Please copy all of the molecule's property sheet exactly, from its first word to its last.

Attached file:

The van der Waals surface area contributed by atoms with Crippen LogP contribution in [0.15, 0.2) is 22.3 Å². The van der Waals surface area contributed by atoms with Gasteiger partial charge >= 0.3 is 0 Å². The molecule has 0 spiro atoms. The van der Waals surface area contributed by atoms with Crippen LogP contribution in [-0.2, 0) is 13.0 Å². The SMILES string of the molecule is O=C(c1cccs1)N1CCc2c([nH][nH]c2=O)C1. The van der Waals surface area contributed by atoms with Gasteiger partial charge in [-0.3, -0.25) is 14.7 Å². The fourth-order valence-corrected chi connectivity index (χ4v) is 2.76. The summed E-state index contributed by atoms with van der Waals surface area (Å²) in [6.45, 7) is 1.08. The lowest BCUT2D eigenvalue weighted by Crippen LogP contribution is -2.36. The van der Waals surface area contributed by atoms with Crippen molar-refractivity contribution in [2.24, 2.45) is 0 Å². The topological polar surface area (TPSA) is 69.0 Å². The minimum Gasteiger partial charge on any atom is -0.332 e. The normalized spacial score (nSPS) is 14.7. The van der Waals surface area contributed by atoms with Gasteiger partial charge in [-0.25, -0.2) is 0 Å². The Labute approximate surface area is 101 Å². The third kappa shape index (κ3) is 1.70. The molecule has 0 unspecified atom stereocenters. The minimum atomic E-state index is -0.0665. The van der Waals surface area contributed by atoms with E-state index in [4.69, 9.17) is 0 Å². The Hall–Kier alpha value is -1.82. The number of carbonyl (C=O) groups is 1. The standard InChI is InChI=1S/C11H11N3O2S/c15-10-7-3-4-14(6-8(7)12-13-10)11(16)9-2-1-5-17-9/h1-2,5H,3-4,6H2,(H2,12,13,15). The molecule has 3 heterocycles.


The van der Waals surface area contributed by atoms with Crippen LogP contribution in [0.15, 0.2) is 22.3 Å². The van der Waals surface area contributed by atoms with Gasteiger partial charge >= 0.3 is 0 Å². The molecule has 0 spiro atoms. The van der Waals surface area contributed by atoms with Crippen LogP contribution in [-0.2, 0) is 13.0 Å². The SMILES string of the molecule is O=C(c1cccs1)N1CCc2c([nH][nH]c2=O)C1. The van der Waals surface area contributed by atoms with Gasteiger partial charge in [-0.3, -0.25) is 14.7 Å². The fourth-order valence-corrected chi connectivity index (χ4v) is 2.76. The summed E-state index contributed by atoms with van der Waals surface area (Å²) in [6.45, 7) is 1.08. The lowest BCUT2D eigenvalue weighted by Crippen LogP contribution is -2.36. The van der Waals surface area contributed by atoms with Crippen molar-refractivity contribution in [2.24, 2.45) is 0 Å². The topological polar surface area (TPSA) is 69.0 Å². The minimum Gasteiger partial charge on any atom is -0.332 e. The normalized spacial score (nSPS) is 14.7. The van der Waals surface area contributed by atoms with Gasteiger partial charge in [-0.25, -0.2) is 0 Å². The Labute approximate surface area is 101 Å². The third kappa shape index (κ3) is 1.70. The molecule has 0 unspecified atom stereocenters. The minimum atomic E-state index is -0.0665. The van der Waals surface area contributed by atoms with E-state index in [4.69, 9.17) is 0 Å². The Hall–Kier alpha value is -1.82. The number of carbonyl (C=O) groups is 1. The standard InChI is InChI=1S/C11H11N3O2S/c15-10-7-3-4-14(6-8(7)12-13-10)11(16)9-2-1-5-17-9/h1-2,5H,3-4,6H2,(H2,12,13,15). The molecule has 3 heterocycles.